‘Elves’ are needed to fill Raider Tree kids’ wishes
by DELANEY WALKER Banner Staff Writer
Nov 19, 2013 | 835 views | 0 0 comments | 15 15 recommendations | email to a friend | print
CLEVELAND MIDDLE SCHOOL’S Raider Tree is up and in need of sponsors. Principal Mike Collier and counselor Miranda Whittington encourage community members to stop by the school and sign up to buy gifts for a middle school student in need this Christmas. Banner photo, DELANEY WALKER
CLEVELAND MIDDLE SCHOOL’S Raider Tree is up and in need of sponsors. Principal Mike Collier and counselor Miranda Whittington encourage community members to stop by the school and sign up to buy gifts for a middle school student in need this Christmas. Banner photo, DELANEY WALKER
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Christmas elves of all sizes are being called on to meet the needs and wish lists of 60 children at Cleveland Middle School through the annual Raider Tree program.

“They are middle schoolers, but they are still kids,” said counselor Miranda Whittington. “They know when they come back from Christmas break everyone will be asking, ‘Well, what did you get?’ Do you really want to be the kid who says they got nothing because their family is poor?”

Every year students are identified by teachers and counselors Whittington, Luz Price and Tammy Adams.

Elementary school counselors update Whittington on which sixth-graders may need a little extra Christmas cheer. Students who request school supplies and clothes at the beginning of the year are immediately placed on the Raider Tree suggestion list.

Whittington contacts parents once students have been identified. If a parent confirms they are in need of help, then the student will fill out a Raider Tree form. Questions include what their needs are for clothes, their sizes, a wish list and their favorite items.

Whittington also cross checks with the Refuge, First Baptist and Bradley Baptist Association to ensure no duplication of gifts.

Each student who qualifies is given a number and placed on the CMS Christmas tree. The entire process is anonymous.

Whittington is the only person who knows which numbers correlate with which children. Sometimes students still hazard a guess.

“Last year, I had [tags] which were still on the tree [closer to the cut-off date],” Whittington said. “Students tried to figure out what number they were to take their number, because they thought if they were still on the tree then they would not get a gift.”

She has since rectified the issue by comparing the Raider Tree tags to the sign-out sheet every day.

Parents and community members visiting the school are encouraged to sponsor a child from the tree. Students are permitted to pick up a tag for their family to sponsor with a parent’s note. Whittington then contacts the parent to ensure they know a tag is coming their way.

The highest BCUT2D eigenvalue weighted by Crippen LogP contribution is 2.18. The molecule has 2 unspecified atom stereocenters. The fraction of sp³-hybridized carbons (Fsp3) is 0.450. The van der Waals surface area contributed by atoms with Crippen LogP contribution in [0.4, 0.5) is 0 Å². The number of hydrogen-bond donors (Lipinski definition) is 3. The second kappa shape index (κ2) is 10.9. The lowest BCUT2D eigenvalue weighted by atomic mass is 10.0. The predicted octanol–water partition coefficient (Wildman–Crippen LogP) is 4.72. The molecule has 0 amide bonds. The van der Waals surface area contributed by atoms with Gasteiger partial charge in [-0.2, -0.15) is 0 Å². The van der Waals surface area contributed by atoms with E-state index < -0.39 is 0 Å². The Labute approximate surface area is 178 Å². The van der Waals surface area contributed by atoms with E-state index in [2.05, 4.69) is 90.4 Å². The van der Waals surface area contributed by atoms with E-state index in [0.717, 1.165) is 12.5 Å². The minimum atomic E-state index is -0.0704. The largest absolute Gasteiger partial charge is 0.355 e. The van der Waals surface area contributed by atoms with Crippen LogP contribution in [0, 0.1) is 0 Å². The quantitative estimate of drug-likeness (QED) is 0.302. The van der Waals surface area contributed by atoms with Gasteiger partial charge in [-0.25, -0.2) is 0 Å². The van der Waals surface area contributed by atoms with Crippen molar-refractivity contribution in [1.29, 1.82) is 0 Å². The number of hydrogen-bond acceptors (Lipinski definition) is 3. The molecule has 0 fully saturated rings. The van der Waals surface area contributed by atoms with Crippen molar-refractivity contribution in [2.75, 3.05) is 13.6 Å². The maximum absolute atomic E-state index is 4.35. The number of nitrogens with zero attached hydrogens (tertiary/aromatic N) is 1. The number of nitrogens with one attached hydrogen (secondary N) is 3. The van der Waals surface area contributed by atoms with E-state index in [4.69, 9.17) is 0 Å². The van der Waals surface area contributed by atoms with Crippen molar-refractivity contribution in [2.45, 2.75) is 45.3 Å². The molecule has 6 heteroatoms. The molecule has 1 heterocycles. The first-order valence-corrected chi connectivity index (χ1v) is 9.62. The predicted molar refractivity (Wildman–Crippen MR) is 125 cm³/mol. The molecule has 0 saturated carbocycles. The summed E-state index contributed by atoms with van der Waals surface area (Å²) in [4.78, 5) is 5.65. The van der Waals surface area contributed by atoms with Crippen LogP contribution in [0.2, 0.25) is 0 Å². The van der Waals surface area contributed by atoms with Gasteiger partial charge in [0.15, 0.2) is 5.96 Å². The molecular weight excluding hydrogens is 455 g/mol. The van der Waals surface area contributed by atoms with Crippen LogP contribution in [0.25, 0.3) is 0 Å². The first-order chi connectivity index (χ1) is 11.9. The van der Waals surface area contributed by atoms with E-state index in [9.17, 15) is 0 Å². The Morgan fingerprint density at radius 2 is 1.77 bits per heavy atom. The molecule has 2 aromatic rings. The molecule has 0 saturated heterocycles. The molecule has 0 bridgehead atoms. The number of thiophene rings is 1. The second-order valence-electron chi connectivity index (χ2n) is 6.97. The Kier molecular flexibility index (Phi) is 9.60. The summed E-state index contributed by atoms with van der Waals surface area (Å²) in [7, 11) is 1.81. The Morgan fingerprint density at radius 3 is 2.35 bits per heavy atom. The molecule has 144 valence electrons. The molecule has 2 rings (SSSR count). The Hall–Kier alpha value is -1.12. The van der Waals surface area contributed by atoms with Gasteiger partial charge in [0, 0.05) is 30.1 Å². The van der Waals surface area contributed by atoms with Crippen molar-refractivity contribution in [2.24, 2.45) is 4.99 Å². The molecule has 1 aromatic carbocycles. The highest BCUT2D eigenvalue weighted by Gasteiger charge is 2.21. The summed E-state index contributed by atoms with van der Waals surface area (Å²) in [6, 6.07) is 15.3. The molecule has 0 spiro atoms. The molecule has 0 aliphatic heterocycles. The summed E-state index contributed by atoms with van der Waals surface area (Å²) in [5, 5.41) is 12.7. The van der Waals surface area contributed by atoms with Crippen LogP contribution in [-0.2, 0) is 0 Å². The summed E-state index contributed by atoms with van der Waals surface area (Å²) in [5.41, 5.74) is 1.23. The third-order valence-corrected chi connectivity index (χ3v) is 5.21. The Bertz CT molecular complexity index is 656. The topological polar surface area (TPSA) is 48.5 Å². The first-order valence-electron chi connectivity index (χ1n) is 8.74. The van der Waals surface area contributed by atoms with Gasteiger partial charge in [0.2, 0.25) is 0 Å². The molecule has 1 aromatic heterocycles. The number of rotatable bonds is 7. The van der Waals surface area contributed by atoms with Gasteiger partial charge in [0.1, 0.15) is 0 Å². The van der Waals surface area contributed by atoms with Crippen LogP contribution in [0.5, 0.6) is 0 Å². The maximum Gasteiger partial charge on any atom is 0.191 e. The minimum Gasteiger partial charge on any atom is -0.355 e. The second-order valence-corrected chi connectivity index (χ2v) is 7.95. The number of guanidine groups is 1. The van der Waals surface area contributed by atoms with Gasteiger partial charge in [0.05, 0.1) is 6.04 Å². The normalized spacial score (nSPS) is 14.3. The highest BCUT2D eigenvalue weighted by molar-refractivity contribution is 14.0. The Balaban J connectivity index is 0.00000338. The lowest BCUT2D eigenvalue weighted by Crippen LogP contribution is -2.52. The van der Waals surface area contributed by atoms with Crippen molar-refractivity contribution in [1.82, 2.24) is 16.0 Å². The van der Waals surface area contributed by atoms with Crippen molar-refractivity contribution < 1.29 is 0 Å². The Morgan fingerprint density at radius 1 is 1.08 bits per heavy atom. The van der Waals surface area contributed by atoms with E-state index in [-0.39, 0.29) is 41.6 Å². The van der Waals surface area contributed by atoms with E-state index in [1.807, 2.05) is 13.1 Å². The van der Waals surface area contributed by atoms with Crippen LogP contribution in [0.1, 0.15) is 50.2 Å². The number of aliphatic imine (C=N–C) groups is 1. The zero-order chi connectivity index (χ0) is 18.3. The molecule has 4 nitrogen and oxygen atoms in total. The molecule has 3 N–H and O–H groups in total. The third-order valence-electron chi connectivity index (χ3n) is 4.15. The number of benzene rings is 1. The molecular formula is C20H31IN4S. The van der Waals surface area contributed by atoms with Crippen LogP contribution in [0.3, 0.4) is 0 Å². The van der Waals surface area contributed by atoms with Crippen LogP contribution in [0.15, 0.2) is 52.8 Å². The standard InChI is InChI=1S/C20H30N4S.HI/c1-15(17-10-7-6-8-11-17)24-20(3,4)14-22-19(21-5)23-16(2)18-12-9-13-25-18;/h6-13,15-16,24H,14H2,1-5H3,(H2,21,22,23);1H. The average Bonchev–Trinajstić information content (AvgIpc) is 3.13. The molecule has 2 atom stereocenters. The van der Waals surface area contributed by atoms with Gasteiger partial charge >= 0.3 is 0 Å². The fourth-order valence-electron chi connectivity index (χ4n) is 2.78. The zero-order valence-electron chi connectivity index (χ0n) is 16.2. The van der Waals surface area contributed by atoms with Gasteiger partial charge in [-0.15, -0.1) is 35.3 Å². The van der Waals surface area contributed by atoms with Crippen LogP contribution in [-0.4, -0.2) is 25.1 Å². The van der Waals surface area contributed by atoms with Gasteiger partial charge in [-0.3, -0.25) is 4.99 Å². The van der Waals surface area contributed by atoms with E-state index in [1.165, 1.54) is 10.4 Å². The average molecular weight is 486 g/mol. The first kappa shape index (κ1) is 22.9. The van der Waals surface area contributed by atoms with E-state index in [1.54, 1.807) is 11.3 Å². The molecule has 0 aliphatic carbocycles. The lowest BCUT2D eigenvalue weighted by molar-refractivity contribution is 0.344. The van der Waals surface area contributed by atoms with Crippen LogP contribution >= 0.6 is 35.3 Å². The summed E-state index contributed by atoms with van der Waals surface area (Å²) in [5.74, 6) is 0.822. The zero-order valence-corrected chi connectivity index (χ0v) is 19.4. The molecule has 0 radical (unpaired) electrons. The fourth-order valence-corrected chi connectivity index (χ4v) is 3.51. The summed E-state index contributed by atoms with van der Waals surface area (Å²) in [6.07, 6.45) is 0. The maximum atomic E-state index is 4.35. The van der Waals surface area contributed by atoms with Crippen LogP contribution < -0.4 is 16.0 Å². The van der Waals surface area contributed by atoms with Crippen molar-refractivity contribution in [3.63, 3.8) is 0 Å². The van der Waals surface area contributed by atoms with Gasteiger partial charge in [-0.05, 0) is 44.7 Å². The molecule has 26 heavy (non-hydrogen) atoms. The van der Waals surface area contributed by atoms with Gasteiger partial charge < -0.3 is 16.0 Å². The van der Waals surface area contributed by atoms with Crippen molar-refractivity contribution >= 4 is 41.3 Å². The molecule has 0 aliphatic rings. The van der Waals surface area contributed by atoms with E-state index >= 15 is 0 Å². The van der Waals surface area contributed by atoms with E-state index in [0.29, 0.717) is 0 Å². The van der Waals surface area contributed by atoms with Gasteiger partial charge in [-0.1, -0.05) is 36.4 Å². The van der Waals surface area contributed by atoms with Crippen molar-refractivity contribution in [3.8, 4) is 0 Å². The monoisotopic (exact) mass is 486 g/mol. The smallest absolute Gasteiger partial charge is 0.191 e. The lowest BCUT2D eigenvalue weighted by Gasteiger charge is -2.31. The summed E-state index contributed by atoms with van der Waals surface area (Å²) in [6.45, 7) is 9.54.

Some wish lists are elaborate, with requests for bicycles and iPods. A majority are requesting items like Bath and Body Works products, jewelry, books, binders, board games, remote-controlled cars and, in some cases, bedding or pillows.

Whittington suggested using a student’s favorite list when purchasing other items on the tag. If a student is a fan of Stephanie Meyer’s “Twilight,” then they might enjoy pencils with the book or movie theme. If their favorite color is green, then bedding of the same color should be a safe choice.

All gifts are due back Dec. 11. Whittington suggested those sponsoring a student keep a lookout for holiday sales, whether on Black Friday or as “doorbusters.”

A stipulation of the process is every tag must receive four bags. The bags can be filled with one item apiece or bursting to the brim with gifts. Every bag needs the tag number on the outside.

Providing for a child’s Christmas needs is a part of the holistic care CMS attempts to provide.

“We care not only for academics, but also for their social and emotional well-being,” Whittington said. “When we care for their families, we let them know we care for their whole person. We want to make sure they are taken care of and that creates a relationship with the family, and in turn we are hopefully changing our community.”

All gifts will be passed out by Whittington and members of the Junior Auxiliary who do not currently have a child attending CMS.

Everyone will meet on a Sunday when no one else is at school. Parents can either choose to pick up the gifts alone or bring the little recipients. Often the middle schoolers receive their gifts firsthand so they can also take a photo with Santa, eat candy and drink hot chocolate.

Whittington said the middle school counts on the community to make the Raider Tree program a success.

“Christmas is a special time of year,” Whittington said. “I think [middle school students] still believe if they wish hard enough for it, then Mom and Dad will somehow find the extra money. You still want your new clothes to wear back from break.”

Questions can be directed to Miranda Whittington by calling Cleveland Middle School at 479-9641.